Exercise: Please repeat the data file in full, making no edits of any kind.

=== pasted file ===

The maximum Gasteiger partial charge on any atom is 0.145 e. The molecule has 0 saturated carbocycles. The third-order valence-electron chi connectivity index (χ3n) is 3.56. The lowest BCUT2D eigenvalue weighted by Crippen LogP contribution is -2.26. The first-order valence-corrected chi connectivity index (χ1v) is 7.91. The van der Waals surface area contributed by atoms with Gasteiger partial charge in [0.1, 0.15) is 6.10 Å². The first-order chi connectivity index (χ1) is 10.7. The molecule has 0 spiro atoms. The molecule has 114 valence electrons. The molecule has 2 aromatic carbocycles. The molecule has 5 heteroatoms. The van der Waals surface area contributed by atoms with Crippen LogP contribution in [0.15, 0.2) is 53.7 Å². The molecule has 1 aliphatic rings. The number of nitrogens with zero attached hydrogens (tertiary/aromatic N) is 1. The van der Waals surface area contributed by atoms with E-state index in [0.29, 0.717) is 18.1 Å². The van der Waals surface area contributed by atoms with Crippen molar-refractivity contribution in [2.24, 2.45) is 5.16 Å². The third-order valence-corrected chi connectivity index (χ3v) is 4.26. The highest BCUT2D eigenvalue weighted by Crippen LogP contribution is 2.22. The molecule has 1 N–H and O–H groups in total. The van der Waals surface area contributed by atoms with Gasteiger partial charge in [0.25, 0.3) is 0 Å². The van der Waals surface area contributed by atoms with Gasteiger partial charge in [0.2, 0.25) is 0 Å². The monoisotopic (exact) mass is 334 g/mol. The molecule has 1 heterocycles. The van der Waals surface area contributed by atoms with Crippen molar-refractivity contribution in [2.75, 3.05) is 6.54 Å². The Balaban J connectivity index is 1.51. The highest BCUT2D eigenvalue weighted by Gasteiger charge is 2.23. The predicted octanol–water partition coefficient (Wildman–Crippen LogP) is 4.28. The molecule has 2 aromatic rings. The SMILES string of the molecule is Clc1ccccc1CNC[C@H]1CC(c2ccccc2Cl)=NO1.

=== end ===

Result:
The maximum Gasteiger partial charge on any atom is 0.145 e. The molecule has 0 saturated carbocycles. The third-order valence-electron chi connectivity index (χ3n) is 3.56. The lowest BCUT2D eigenvalue weighted by Crippen LogP contribution is -2.26. The first-order valence-corrected chi connectivity index (χ1v) is 7.91. The van der Waals surface area contributed by atoms with Gasteiger partial charge in [0.1, 0.15) is 6.10 Å². The first-order chi connectivity index (χ1) is 10.7. The molecule has 0 spiro atoms. The molecule has 114 valence electrons. The molecule has 2 aromatic carbocycles. The molecule has 5 heteroatoms. The van der Waals surface area contributed by atoms with Crippen LogP contribution in [0.15, 0.2) is 53.7 Å². The molecule has 1 aliphatic rings. The number of nitrogens with zero attached hydrogens (tertiary/aromatic N) is 1. The van der Waals surface area contributed by atoms with E-state index in [0.29, 0.717) is 18.1 Å². The van der Waals surface area contributed by atoms with Crippen molar-refractivity contribution in [2.24, 2.45) is 5.16 Å². The third-order valence-corrected chi connectivity index (χ3v) is 4.26. The highest BCUT2D eigenvalue weighted by Crippen LogP contribution is 2.22. The molecule has 1 N–H and O–H groups in total. The van der Waals surface area contributed by atoms with Gasteiger partial charge in [0.25, 0.3) is 0 Å². The van der Waals surface area contributed by atoms with Gasteiger partial charge in [0.2, 0.25) is 0 Å². The monoisotopic (exact) mass is 334 g/mol. The molecule has 1 heterocycles. The van der Waals surface area contributed by atoms with Crippen molar-refractivity contribution in [2.75, 3.05) is 6.54 Å². The Balaban J connectivity index is 1.51. The highest BCUT2D eigenvalue weighted by Gasteiger charge is 2.23. The predicted octanol–water partition coefficient (Wildman–Crippen LogP) is 4.28. The molecule has 2 aromatic rings. The SMILES string of the molecule is Clc1ccccc1CNC[C@H]1CC(c2ccccc2Cl)=NO1.